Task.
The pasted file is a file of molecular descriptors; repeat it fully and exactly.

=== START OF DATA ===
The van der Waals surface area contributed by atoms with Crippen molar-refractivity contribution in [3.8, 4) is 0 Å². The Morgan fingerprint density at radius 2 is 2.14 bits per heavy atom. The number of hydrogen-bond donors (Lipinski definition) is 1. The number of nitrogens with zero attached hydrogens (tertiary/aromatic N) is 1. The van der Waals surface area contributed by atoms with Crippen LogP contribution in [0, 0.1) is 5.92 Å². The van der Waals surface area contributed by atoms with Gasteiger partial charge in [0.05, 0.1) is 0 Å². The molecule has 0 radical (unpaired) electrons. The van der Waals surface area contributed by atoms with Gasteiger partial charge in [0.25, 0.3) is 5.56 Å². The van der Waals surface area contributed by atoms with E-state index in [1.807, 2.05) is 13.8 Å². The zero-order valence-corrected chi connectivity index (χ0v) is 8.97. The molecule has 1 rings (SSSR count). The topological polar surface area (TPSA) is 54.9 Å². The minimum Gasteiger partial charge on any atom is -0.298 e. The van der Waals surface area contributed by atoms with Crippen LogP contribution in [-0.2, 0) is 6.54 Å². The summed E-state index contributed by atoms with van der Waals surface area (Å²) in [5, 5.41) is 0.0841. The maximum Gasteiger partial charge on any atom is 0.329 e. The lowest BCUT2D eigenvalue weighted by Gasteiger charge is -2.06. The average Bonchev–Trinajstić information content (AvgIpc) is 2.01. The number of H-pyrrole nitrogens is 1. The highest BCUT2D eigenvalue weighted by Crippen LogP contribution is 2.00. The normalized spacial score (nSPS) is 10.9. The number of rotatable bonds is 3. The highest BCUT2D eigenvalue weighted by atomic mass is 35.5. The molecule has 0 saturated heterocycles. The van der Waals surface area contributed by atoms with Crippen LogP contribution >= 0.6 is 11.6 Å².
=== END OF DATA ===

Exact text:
The van der Waals surface area contributed by atoms with Crippen molar-refractivity contribution in [3.8, 4) is 0 Å². The Morgan fingerprint density at radius 2 is 2.14 bits per heavy atom. The number of hydrogen-bond donors (Lipinski definition) is 1. The number of nitrogens with zero attached hydrogens (tertiary/aromatic N) is 1. The van der Waals surface area contributed by atoms with Crippen LogP contribution in [0, 0.1) is 5.92 Å². The van der Waals surface area contributed by atoms with Gasteiger partial charge in [0.05, 0.1) is 0 Å². The molecule has 0 radical (unpaired) electrons. The van der Waals surface area contributed by atoms with Gasteiger partial charge in [0.25, 0.3) is 5.56 Å². The van der Waals surface area contributed by atoms with E-state index in [1.807, 2.05) is 13.8 Å². The zero-order valence-corrected chi connectivity index (χ0v) is 8.97. The molecule has 1 rings (SSSR count). The topological polar surface area (TPSA) is 54.9 Å². The minimum Gasteiger partial charge on any atom is -0.298 e. The van der Waals surface area contributed by atoms with Crippen LogP contribution in [-0.2, 0) is 6.54 Å². The summed E-state index contributed by atoms with van der Waals surface area (Å²) in [5, 5.41) is 0.0841. The maximum Gasteiger partial charge on any atom is 0.329 e. The lowest BCUT2D eigenvalue weighted by Gasteiger charge is -2.06. The average Bonchev–Trinajstić information content (AvgIpc) is 2.01. The number of H-pyrrole nitrogens is 1. The highest BCUT2D eigenvalue weighted by Crippen LogP contribution is 2.00. The normalized spacial score (nSPS) is 10.9. The number of rotatable bonds is 3. The highest BCUT2D eigenvalue weighted by atomic mass is 35.5. The molecule has 0 saturated heterocycles. The van der Waals surface area contributed by atoms with Crippen LogP contribution >= 0.6 is 11.6 Å².